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Changes in taxonomic and phylogenetic diversity in the Anthropocene

Cite this dataset

Li, Daijiang et al. (2020). Changes in taxonomic and phylogenetic diversity in the Anthropocene [Dataset]. Dryad.


To better understand how ecosystems are changing, a multifaceted approach to measuring biodiversity that considers species richness and evolutionary history across spatial scales is needed. Here we compiled 162 datasets for fish, bird, and plant assemblages across the globe and measured how taxonomic and phylogenetic diversity changed at different spatial scales (within site α diversity and between sites spatial β diversity). Biodiversity change is measured from these datasets in three ways: across land use gradients, from species lists, and through sampling of the same locations across two time periods. We found that local species richness and phylogenetic α diversity (Faith’s PD) increased for all taxonomic groups. However, when measured with a metric that is independent of species richness (phylogenetic species variation, PSV), phylogenetic α diversity declined for all taxonomic groups. Land use datasets showed declines in species richness, Faith’s PD, and PSV. For all taxonomic groups and data types, spatial taxonomic and phylogenetic β diversity decreased when measured with Sorensen dissimilarity and phylogenetic Sorensen dissimilarity, respectively, providing strong evidence of global biotic homogenization. The decoupling of α and β diversity, as well as taxonomic and phylogenetic diversity, highlights the need for a broader perspective on contemporary biodiversity changes. Conservation and environmental policy decisions thus need to consider biodiversity beyond local species richness to protect biodiversity and ecosystem services.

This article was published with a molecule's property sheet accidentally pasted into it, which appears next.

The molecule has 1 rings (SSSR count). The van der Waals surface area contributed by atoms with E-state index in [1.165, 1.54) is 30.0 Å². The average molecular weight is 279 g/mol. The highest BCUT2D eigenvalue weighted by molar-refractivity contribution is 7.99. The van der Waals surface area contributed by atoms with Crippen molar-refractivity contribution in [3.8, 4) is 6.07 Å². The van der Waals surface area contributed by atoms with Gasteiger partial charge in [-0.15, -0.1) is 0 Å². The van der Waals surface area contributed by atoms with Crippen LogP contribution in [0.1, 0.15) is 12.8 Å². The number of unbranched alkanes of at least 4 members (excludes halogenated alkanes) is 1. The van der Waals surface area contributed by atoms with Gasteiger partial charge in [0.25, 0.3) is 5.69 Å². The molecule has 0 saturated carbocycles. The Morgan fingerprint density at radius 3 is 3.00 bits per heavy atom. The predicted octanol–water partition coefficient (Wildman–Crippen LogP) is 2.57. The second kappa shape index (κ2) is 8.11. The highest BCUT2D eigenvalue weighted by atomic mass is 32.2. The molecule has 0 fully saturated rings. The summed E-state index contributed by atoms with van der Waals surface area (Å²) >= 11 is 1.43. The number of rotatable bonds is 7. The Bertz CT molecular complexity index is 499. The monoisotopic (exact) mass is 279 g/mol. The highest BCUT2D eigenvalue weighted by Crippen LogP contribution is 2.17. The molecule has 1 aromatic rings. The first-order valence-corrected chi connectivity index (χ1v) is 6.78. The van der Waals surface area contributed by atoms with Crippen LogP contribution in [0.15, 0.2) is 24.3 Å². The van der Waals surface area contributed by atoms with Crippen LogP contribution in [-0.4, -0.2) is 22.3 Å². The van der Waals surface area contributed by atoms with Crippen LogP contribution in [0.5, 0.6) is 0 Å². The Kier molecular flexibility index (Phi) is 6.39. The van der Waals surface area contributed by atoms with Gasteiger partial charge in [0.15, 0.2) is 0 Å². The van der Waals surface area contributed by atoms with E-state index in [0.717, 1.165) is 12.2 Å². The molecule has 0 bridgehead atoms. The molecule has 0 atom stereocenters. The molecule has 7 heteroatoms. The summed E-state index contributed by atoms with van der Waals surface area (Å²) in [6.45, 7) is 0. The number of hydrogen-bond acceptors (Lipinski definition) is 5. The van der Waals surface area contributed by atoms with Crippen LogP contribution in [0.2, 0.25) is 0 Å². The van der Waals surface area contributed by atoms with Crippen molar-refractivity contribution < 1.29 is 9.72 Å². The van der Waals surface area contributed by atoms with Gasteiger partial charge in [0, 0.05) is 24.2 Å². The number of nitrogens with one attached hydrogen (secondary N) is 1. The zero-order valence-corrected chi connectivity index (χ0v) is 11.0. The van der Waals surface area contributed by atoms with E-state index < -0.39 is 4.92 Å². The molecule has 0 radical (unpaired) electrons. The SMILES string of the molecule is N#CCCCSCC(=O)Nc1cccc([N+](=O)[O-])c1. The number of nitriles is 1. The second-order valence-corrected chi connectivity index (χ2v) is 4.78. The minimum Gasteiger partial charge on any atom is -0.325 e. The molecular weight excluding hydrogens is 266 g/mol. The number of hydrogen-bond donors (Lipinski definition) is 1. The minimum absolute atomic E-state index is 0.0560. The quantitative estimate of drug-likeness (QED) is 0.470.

Usage notes

Most column names are self-explaining. dat_1_n represents the number of sites of "time period" 1 for each dataset. `smd_logrr` represents the log response ratio of diversity, i.e. log(dat_2_ave/dat_1_ave). `signma_rr` represents the variance of log response ratio. See the paper for details.


National Science Foundation, Award: ABI #1458034